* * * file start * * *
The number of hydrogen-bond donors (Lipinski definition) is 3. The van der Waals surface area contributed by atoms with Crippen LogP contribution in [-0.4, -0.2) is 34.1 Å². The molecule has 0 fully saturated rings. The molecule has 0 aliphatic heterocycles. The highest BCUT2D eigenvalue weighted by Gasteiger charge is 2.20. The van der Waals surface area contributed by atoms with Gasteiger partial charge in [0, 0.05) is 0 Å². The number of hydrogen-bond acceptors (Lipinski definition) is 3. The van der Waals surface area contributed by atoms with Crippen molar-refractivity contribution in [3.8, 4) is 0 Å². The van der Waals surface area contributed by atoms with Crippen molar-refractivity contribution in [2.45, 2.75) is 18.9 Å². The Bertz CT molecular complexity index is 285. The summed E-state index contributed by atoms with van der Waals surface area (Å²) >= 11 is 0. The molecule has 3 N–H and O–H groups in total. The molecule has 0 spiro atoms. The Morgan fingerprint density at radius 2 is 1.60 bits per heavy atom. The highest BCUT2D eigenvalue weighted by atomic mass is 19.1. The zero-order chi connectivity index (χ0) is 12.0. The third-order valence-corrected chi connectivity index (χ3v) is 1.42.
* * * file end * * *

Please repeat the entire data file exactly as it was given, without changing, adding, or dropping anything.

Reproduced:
The number of hydrogen-bond donors (Lipinski definition) is 3. The van der Waals surface area contributed by atoms with Crippen LogP contribution in [-0.4, -0.2) is 34.1 Å². The molecule has 0 fully saturated rings. The molecule has 0 aliphatic heterocycles. The highest BCUT2D eigenvalue weighted by Gasteiger charge is 2.20. The van der Waals surface area contributed by atoms with Gasteiger partial charge in [0, 0.05) is 0 Å². The number of hydrogen-bond acceptors (Lipinski definition) is 3. The van der Waals surface area contributed by atoms with Crippen molar-refractivity contribution in [3.8, 4) is 0 Å². The van der Waals surface area contributed by atoms with Crippen molar-refractivity contribution in [2.45, 2.75) is 18.9 Å². The Bertz CT molecular complexity index is 285. The summed E-state index contributed by atoms with van der Waals surface area (Å²) >= 11 is 0. The molecule has 3 N–H and O–H groups in total. The molecule has 0 spiro atoms. The Morgan fingerprint density at radius 2 is 1.60 bits per heavy atom. The highest BCUT2D eigenvalue weighted by atomic mass is 19.1. The zero-order chi connectivity index (χ0) is 12.0. The third-order valence-corrected chi connectivity index (χ3v) is 1.42.